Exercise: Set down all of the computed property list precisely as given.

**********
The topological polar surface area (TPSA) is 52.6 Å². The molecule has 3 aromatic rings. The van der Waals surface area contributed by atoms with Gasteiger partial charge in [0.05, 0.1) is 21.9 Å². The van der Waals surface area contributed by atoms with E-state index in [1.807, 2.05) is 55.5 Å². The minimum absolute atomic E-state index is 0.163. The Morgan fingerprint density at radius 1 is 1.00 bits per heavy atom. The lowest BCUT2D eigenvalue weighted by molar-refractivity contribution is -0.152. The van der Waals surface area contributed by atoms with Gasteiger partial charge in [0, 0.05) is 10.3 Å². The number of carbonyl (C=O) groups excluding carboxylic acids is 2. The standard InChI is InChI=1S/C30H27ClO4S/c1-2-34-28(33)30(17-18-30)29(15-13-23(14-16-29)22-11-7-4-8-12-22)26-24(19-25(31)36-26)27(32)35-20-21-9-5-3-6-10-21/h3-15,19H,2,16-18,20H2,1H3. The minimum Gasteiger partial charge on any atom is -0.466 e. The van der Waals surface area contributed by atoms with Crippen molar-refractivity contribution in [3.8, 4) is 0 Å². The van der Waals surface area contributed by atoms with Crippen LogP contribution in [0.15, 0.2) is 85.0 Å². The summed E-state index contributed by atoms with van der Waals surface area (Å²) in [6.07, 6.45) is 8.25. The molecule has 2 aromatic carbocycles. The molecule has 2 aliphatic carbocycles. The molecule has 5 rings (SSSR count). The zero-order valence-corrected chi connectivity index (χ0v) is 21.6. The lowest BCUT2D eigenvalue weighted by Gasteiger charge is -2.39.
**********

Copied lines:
The topological polar surface area (TPSA) is 52.6 Å². The molecule has 3 aromatic rings. The van der Waals surface area contributed by atoms with Gasteiger partial charge in [0.05, 0.1) is 21.9 Å². The van der Waals surface area contributed by atoms with E-state index in [1.807, 2.05) is 55.5 Å². The minimum absolute atomic E-state index is 0.163. The Morgan fingerprint density at radius 1 is 1.00 bits per heavy atom. The lowest BCUT2D eigenvalue weighted by molar-refractivity contribution is -0.152. The van der Waals surface area contributed by atoms with Gasteiger partial charge in [0, 0.05) is 10.3 Å². The number of carbonyl (C=O) groups excluding carboxylic acids is 2. The standard InChI is InChI=1S/C30H27ClO4S/c1-2-34-28(33)30(17-18-30)29(15-13-23(14-16-29)22-11-7-4-8-12-22)26-24(19-25(31)36-26)27(32)35-20-21-9-5-3-6-10-21/h3-15,19H,2,16-18,20H2,1H3. The minimum Gasteiger partial charge on any atom is -0.466 e. The van der Waals surface area contributed by atoms with Crippen molar-refractivity contribution in [3.8, 4) is 0 Å². The van der Waals surface area contributed by atoms with Crippen LogP contribution in [0.15, 0.2) is 85.0 Å². The summed E-state index contributed by atoms with van der Waals surface area (Å²) in [6.07, 6.45) is 8.25. The molecule has 2 aromatic carbocycles. The molecule has 2 aliphatic carbocycles. The molecule has 5 rings (SSSR count). The zero-order valence-corrected chi connectivity index (χ0v) is 21.6. The lowest BCUT2D eigenvalue weighted by Gasteiger charge is -2.39.